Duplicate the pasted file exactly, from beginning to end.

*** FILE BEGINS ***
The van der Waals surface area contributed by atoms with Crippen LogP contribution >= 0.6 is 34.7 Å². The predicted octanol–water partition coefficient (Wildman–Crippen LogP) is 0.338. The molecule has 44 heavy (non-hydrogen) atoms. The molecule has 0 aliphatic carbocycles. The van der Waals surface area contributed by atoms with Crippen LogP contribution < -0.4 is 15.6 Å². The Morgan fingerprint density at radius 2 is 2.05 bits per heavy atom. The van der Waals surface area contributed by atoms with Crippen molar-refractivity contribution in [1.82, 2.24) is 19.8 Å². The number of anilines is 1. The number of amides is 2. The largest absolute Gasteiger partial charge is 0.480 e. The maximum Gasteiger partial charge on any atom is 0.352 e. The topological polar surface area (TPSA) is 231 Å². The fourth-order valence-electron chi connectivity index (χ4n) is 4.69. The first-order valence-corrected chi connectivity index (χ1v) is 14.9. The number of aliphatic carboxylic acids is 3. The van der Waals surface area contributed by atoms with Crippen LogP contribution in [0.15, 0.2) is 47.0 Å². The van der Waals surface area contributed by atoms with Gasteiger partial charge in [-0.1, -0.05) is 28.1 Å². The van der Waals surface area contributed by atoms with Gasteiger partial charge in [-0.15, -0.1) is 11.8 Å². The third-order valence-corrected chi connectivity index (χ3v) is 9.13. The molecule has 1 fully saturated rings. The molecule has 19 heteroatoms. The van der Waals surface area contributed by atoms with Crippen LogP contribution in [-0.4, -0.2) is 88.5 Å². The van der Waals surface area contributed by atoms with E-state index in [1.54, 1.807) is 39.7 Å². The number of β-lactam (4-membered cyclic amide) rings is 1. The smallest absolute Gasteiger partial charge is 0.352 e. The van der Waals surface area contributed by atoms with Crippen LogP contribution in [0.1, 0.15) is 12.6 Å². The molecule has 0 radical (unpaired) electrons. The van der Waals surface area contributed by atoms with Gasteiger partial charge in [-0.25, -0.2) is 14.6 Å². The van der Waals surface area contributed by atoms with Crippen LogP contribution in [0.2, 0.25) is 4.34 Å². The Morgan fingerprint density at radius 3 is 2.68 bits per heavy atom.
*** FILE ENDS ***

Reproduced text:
The van der Waals surface area contributed by atoms with Crippen LogP contribution >= 0.6 is 34.7 Å². The predicted octanol–water partition coefficient (Wildman–Crippen LogP) is 0.338. The molecule has 44 heavy (non-hydrogen) atoms. The molecule has 0 aliphatic carbocycles. The van der Waals surface area contributed by atoms with Crippen LogP contribution < -0.4 is 15.6 Å². The Morgan fingerprint density at radius 2 is 2.05 bits per heavy atom. The van der Waals surface area contributed by atoms with Crippen molar-refractivity contribution in [1.82, 2.24) is 19.8 Å². The number of anilines is 1. The number of amides is 2. The largest absolute Gasteiger partial charge is 0.480 e. The maximum Gasteiger partial charge on any atom is 0.352 e. The topological polar surface area (TPSA) is 231 Å². The fourth-order valence-electron chi connectivity index (χ4n) is 4.69. The first-order valence-corrected chi connectivity index (χ1v) is 14.9. The number of aliphatic carboxylic acids is 3. The van der Waals surface area contributed by atoms with Crippen LogP contribution in [0.15, 0.2) is 47.0 Å². The van der Waals surface area contributed by atoms with Gasteiger partial charge in [-0.1, -0.05) is 28.1 Å². The van der Waals surface area contributed by atoms with Gasteiger partial charge in [-0.15, -0.1) is 11.8 Å². The third-order valence-corrected chi connectivity index (χ3v) is 9.13. The molecule has 1 fully saturated rings. The molecule has 19 heteroatoms. The van der Waals surface area contributed by atoms with Crippen LogP contribution in [-0.4, -0.2) is 88.5 Å². The van der Waals surface area contributed by atoms with E-state index in [1.54, 1.807) is 39.7 Å². The number of β-lactam (4-membered cyclic amide) rings is 1. The smallest absolute Gasteiger partial charge is 0.352 e. The van der Waals surface area contributed by atoms with Crippen LogP contribution in [0.1, 0.15) is 12.6 Å². The molecule has 0 radical (unpaired) electrons. The van der Waals surface area contributed by atoms with Gasteiger partial charge in [-0.25, -0.2) is 14.6 Å². The van der Waals surface area contributed by atoms with Crippen LogP contribution in [0.2, 0.25) is 4.34 Å². The Morgan fingerprint density at radius 3 is 2.68 bits per heavy atom.